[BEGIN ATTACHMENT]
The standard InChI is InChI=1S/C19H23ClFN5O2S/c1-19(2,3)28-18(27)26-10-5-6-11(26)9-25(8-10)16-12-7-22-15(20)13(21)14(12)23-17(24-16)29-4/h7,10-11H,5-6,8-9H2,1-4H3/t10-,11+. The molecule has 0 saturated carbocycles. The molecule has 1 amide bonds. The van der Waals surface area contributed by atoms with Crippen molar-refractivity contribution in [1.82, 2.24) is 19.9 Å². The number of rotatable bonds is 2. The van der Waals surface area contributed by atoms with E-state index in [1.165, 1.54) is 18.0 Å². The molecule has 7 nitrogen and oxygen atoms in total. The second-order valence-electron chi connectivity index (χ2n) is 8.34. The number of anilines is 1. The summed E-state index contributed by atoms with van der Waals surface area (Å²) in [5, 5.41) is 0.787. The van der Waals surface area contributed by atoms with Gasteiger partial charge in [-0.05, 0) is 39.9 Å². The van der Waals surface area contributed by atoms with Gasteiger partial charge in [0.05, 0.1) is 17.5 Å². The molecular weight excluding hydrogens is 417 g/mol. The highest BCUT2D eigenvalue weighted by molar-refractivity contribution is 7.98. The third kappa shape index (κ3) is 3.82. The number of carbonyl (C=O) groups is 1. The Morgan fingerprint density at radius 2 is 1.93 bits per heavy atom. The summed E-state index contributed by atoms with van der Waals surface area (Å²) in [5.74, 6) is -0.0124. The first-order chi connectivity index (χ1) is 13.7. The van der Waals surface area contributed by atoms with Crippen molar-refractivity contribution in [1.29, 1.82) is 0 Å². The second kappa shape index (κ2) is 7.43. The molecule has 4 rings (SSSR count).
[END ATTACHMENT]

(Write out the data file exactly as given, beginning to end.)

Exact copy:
The standard InChI is InChI=1S/C19H23ClFN5O2S/c1-19(2,3)28-18(27)26-10-5-6-11(26)9-25(8-10)16-12-7-22-15(20)13(21)14(12)23-17(24-16)29-4/h7,10-11H,5-6,8-9H2,1-4H3/t10-,11+. The molecule has 0 saturated carbocycles. The molecule has 1 amide bonds. The van der Waals surface area contributed by atoms with Crippen molar-refractivity contribution in [1.82, 2.24) is 19.9 Å². The number of rotatable bonds is 2. The van der Waals surface area contributed by atoms with E-state index in [1.165, 1.54) is 18.0 Å². The molecule has 7 nitrogen and oxygen atoms in total. The second-order valence-electron chi connectivity index (χ2n) is 8.34. The number of anilines is 1. The summed E-state index contributed by atoms with van der Waals surface area (Å²) in [5, 5.41) is 0.787. The van der Waals surface area contributed by atoms with Gasteiger partial charge in [-0.05, 0) is 39.9 Å². The van der Waals surface area contributed by atoms with Gasteiger partial charge in [0.05, 0.1) is 17.5 Å². The molecular weight excluding hydrogens is 417 g/mol. The highest BCUT2D eigenvalue weighted by molar-refractivity contribution is 7.98. The third kappa shape index (κ3) is 3.82. The number of carbonyl (C=O) groups is 1. The Morgan fingerprint density at radius 2 is 1.93 bits per heavy atom. The summed E-state index contributed by atoms with van der Waals surface area (Å²) in [5.74, 6) is -0.0124. The first-order chi connectivity index (χ1) is 13.7. The van der Waals surface area contributed by atoms with Crippen molar-refractivity contribution in [1.29, 1.82) is 0 Å². The second kappa shape index (κ2) is 7.43. The molecule has 4 rings (SSSR count).